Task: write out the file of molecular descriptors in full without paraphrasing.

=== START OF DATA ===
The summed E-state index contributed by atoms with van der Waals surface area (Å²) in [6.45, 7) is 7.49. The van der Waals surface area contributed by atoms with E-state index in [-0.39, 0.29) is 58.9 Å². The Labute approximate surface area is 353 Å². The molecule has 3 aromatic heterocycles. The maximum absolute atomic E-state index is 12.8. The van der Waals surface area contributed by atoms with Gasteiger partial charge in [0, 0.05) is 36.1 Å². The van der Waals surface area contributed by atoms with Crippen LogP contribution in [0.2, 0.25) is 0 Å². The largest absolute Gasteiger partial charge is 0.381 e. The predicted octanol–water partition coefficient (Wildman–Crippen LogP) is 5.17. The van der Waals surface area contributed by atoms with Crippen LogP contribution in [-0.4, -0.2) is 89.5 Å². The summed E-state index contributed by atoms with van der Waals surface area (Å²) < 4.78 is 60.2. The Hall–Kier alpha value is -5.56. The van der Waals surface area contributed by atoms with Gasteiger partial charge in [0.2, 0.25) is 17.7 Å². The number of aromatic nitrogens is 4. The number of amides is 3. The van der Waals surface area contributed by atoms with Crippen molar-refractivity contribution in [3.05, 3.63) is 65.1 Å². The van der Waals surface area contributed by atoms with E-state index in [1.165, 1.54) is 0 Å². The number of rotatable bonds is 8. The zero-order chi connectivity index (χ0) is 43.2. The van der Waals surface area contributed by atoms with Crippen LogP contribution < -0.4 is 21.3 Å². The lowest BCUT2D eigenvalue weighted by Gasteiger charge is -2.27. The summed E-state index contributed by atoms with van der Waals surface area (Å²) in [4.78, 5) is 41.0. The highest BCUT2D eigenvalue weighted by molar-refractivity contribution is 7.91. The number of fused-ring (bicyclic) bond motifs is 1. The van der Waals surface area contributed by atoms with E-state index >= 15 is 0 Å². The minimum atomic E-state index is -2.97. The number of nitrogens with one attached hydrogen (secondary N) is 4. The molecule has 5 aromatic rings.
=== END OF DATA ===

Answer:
The summed E-state index contributed by atoms with van der Waals surface area (Å²) in [6.45, 7) is 7.49. The van der Waals surface area contributed by atoms with E-state index in [-0.39, 0.29) is 58.9 Å². The Labute approximate surface area is 353 Å². The molecule has 3 aromatic heterocycles. The maximum absolute atomic E-state index is 12.8. The van der Waals surface area contributed by atoms with Gasteiger partial charge in [0, 0.05) is 36.1 Å². The van der Waals surface area contributed by atoms with Crippen LogP contribution in [0.2, 0.25) is 0 Å². The largest absolute Gasteiger partial charge is 0.381 e. The predicted octanol–water partition coefficient (Wildman–Crippen LogP) is 5.17. The van der Waals surface area contributed by atoms with Crippen LogP contribution in [-0.4, -0.2) is 89.5 Å². The summed E-state index contributed by atoms with van der Waals surface area (Å²) < 4.78 is 60.2. The Hall–Kier alpha value is -5.56. The van der Waals surface area contributed by atoms with Gasteiger partial charge in [0.2, 0.25) is 17.7 Å². The number of aromatic nitrogens is 4. The number of amides is 3. The van der Waals surface area contributed by atoms with Crippen molar-refractivity contribution in [3.05, 3.63) is 65.1 Å². The van der Waals surface area contributed by atoms with E-state index in [1.165, 1.54) is 0 Å². The number of rotatable bonds is 8. The zero-order chi connectivity index (χ0) is 43.2. The van der Waals surface area contributed by atoms with Crippen LogP contribution < -0.4 is 21.3 Å². The lowest BCUT2D eigenvalue weighted by Gasteiger charge is -2.27. The summed E-state index contributed by atoms with van der Waals surface area (Å²) in [4.78, 5) is 41.0. The highest BCUT2D eigenvalue weighted by molar-refractivity contribution is 7.91. The number of fused-ring (bicyclic) bond motifs is 1. The van der Waals surface area contributed by atoms with E-state index >= 15 is 0 Å². The minimum atomic E-state index is -2.97. The number of nitrogens with one attached hydrogen (secondary N) is 4. The molecule has 5 aromatic rings.